My favorite food writer is Ruth Reichl, former food critic of the New York Times and the Los Angeles Times, editor of Gourmet magazine, book author (Tender at the Bone, Comfort Me with Apples, Garlic and Sapphires, Not Becoming My Mother, and more) and a wonderful tweeter to follow on Twitter.
Her tweets are poetry, jewels of sensual delight. Here’s a recent one:
Late spring. Damp green grass beneath my feet. A flock of tiny yellow birds. Local strawberries, so sweet, drenched in thick Jersey cream.
Doesn’t that make you want to hang out with Ruth, wherever she is? She’s so present, so alive, so appreciative.
She wrote about how to make deviled eggs, and I learned several things:
- Fresh eggs do not peel well. Get farm or backyard organic eggs from free-range chickens and let them sit in the fridge for a week before hard-boiling.
- The term “deviled” was used starting in the 18th century to refer to spicy foods, such as deviled eggs and deviled ham. They are also called “stuffed eggs” and “mimosa eggs”.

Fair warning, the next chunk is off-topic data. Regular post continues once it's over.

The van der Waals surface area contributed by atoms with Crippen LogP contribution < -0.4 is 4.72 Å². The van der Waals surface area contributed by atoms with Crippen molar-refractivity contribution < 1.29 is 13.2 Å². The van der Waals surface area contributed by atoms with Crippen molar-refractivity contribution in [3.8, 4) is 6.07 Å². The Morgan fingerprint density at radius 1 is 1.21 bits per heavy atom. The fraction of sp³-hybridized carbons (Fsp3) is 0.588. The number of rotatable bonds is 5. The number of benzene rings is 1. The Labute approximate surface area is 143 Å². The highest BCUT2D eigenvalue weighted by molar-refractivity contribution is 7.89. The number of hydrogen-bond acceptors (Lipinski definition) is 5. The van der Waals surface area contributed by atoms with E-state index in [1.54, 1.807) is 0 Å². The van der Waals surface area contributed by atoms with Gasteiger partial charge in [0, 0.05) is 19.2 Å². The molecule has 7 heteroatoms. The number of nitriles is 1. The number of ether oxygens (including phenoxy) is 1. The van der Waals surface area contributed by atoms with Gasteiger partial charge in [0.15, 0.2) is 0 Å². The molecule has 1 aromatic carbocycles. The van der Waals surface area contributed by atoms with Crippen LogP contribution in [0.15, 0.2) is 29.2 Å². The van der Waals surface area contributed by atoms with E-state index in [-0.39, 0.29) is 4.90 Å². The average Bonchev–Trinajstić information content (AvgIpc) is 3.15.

- If you want perfectly centered egg yolks, store the eggs on their sides.
- Bring cold water with eggs in it to a boil, then cover and turn off the heat for exactly 12 minutes.
- After cooking, immediately chill the eggs in a bowl of ice water to prevent the greenish tinge on the outside of the cooked yolk.
I made deviled eggs yesterday, before I read this article. They are so easy and yummy in summer! I use store-bought mayo (made with olive oil—Ruth provides the recipe for homemade—click the link above) and topped each filled egg with paprika and exactly three capers.
Below, two eggs are store-bought organic, and two are from Hal’s backyard chickens. Guess which is which? Also notice the greenish tinge on one of the yolks. That egg must not have cooled quickly enough!
My granddaughter, who turns 12 today, has a shortcut to get deviled egg flavor without the work: She peels a hard-boiled egg, cuts it in half, and smears a little yellow prepared mustard on it. Pop it in your mouth, and voila! Quick and easy!